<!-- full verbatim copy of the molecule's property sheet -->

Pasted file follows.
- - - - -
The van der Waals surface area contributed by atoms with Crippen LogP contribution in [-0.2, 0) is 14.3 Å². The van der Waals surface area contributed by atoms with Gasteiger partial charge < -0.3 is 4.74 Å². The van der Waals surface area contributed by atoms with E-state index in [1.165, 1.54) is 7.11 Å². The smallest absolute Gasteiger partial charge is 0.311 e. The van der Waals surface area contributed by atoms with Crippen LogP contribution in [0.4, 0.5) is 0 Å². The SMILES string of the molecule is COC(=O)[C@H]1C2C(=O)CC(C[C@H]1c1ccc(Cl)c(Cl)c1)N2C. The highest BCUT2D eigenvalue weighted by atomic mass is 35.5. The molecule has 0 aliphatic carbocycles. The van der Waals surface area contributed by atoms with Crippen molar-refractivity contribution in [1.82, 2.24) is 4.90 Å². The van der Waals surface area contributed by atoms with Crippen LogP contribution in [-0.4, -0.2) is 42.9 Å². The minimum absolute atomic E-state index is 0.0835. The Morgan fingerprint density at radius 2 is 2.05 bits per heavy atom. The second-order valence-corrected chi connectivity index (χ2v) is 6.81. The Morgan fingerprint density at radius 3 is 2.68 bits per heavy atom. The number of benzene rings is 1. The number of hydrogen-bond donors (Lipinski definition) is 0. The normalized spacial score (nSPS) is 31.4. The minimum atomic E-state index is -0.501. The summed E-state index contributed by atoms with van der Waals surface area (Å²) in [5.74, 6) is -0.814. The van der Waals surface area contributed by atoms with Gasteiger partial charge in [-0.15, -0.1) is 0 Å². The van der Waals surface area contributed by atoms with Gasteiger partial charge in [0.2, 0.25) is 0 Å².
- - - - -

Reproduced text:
The van der Waals surface area contributed by atoms with Crippen LogP contribution in [-0.2, 0) is 14.3 Å². The van der Waals surface area contributed by atoms with Gasteiger partial charge < -0.3 is 4.74 Å². The van der Waals surface area contributed by atoms with E-state index in [1.165, 1.54) is 7.11 Å². The smallest absolute Gasteiger partial charge is 0.311 e. The van der Waals surface area contributed by atoms with Crippen LogP contribution in [0.4, 0.5) is 0 Å². The SMILES string of the molecule is COC(=O)[C@H]1C2C(=O)CC(C[C@H]1c1ccc(Cl)c(Cl)c1)N2C. The highest BCUT2D eigenvalue weighted by atomic mass is 35.5. The molecule has 0 aliphatic carbocycles. The van der Waals surface area contributed by atoms with Crippen molar-refractivity contribution in [1.82, 2.24) is 4.90 Å². The van der Waals surface area contributed by atoms with Crippen LogP contribution in [-0.4, -0.2) is 42.9 Å². The minimum absolute atomic E-state index is 0.0835. The Morgan fingerprint density at radius 2 is 2.05 bits per heavy atom. The second-order valence-corrected chi connectivity index (χ2v) is 6.81. The Morgan fingerprint density at radius 3 is 2.68 bits per heavy atom. The number of benzene rings is 1. The number of hydrogen-bond donors (Lipinski definition) is 0. The normalized spacial score (nSPS) is 31.4. The minimum atomic E-state index is -0.501. The summed E-state index contributed by atoms with van der Waals surface area (Å²) in [5.74, 6) is -0.814. The van der Waals surface area contributed by atoms with Gasteiger partial charge in [-0.15, -0.1) is 0 Å². The van der Waals surface area contributed by atoms with Gasteiger partial charge in [0.2, 0.25) is 0 Å².